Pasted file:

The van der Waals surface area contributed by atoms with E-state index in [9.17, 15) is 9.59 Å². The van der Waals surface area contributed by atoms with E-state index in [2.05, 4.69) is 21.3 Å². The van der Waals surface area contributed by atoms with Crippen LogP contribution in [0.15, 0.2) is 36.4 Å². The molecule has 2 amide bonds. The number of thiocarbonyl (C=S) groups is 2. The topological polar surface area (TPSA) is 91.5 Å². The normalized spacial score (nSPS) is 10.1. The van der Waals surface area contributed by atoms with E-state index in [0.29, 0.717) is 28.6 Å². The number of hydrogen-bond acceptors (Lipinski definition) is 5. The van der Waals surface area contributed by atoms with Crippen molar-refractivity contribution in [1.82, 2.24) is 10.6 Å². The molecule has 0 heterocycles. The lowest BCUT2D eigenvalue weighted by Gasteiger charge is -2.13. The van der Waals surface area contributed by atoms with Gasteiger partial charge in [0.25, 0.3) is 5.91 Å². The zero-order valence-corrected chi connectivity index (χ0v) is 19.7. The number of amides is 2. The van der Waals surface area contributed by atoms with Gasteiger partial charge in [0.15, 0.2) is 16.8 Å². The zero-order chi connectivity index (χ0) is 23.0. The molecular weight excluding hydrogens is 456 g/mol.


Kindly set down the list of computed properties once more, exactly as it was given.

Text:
The van der Waals surface area contributed by atoms with E-state index in [9.17, 15) is 9.59 Å². The van der Waals surface area contributed by atoms with E-state index in [2.05, 4.69) is 21.3 Å². The van der Waals surface area contributed by atoms with Crippen LogP contribution in [0.15, 0.2) is 36.4 Å². The molecule has 2 amide bonds. The number of thiocarbonyl (C=S) groups is 2. The topological polar surface area (TPSA) is 91.5 Å². The normalized spacial score (nSPS) is 10.1. The van der Waals surface area contributed by atoms with E-state index in [0.29, 0.717) is 28.6 Å². The number of hydrogen-bond acceptors (Lipinski definition) is 5. The van der Waals surface area contributed by atoms with Crippen molar-refractivity contribution in [1.82, 2.24) is 10.6 Å². The molecule has 0 heterocycles. The lowest BCUT2D eigenvalue weighted by Gasteiger charge is -2.13. The van der Waals surface area contributed by atoms with Gasteiger partial charge in [0.25, 0.3) is 5.91 Å². The zero-order valence-corrected chi connectivity index (χ0v) is 19.7. The number of amides is 2. The van der Waals surface area contributed by atoms with Gasteiger partial charge in [0.15, 0.2) is 16.8 Å². The zero-order chi connectivity index (χ0) is 23.0. The molecular weight excluding hydrogens is 456 g/mol.